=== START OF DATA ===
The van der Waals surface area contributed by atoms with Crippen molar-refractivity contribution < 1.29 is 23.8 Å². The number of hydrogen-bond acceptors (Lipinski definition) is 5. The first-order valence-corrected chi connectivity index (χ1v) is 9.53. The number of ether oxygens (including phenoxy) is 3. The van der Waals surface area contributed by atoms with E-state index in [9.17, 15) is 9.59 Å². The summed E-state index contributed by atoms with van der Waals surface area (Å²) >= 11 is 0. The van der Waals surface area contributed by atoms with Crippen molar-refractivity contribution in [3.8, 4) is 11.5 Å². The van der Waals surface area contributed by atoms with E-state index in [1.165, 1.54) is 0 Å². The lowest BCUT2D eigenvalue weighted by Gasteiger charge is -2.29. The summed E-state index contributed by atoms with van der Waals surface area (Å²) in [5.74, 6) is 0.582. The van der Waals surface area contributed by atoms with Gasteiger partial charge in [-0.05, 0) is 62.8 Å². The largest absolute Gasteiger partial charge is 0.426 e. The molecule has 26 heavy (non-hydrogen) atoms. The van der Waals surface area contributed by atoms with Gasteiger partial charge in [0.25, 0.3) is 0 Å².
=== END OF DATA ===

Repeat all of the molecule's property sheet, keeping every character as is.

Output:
The van der Waals surface area contributed by atoms with Crippen molar-refractivity contribution < 1.29 is 23.8 Å². The number of hydrogen-bond acceptors (Lipinski definition) is 5. The first-order valence-corrected chi connectivity index (χ1v) is 9.53. The number of ether oxygens (including phenoxy) is 3. The van der Waals surface area contributed by atoms with E-state index in [9.17, 15) is 9.59 Å². The summed E-state index contributed by atoms with van der Waals surface area (Å²) >= 11 is 0. The van der Waals surface area contributed by atoms with Crippen molar-refractivity contribution in [3.8, 4) is 11.5 Å². The van der Waals surface area contributed by atoms with E-state index in [1.165, 1.54) is 0 Å². The lowest BCUT2D eigenvalue weighted by Gasteiger charge is -2.29. The summed E-state index contributed by atoms with van der Waals surface area (Å²) in [5.74, 6) is 0.582. The van der Waals surface area contributed by atoms with Gasteiger partial charge in [-0.05, 0) is 62.8 Å². The largest absolute Gasteiger partial charge is 0.426 e. The molecule has 26 heavy (non-hydrogen) atoms. The van der Waals surface area contributed by atoms with Gasteiger partial charge in [0.25, 0.3) is 0 Å².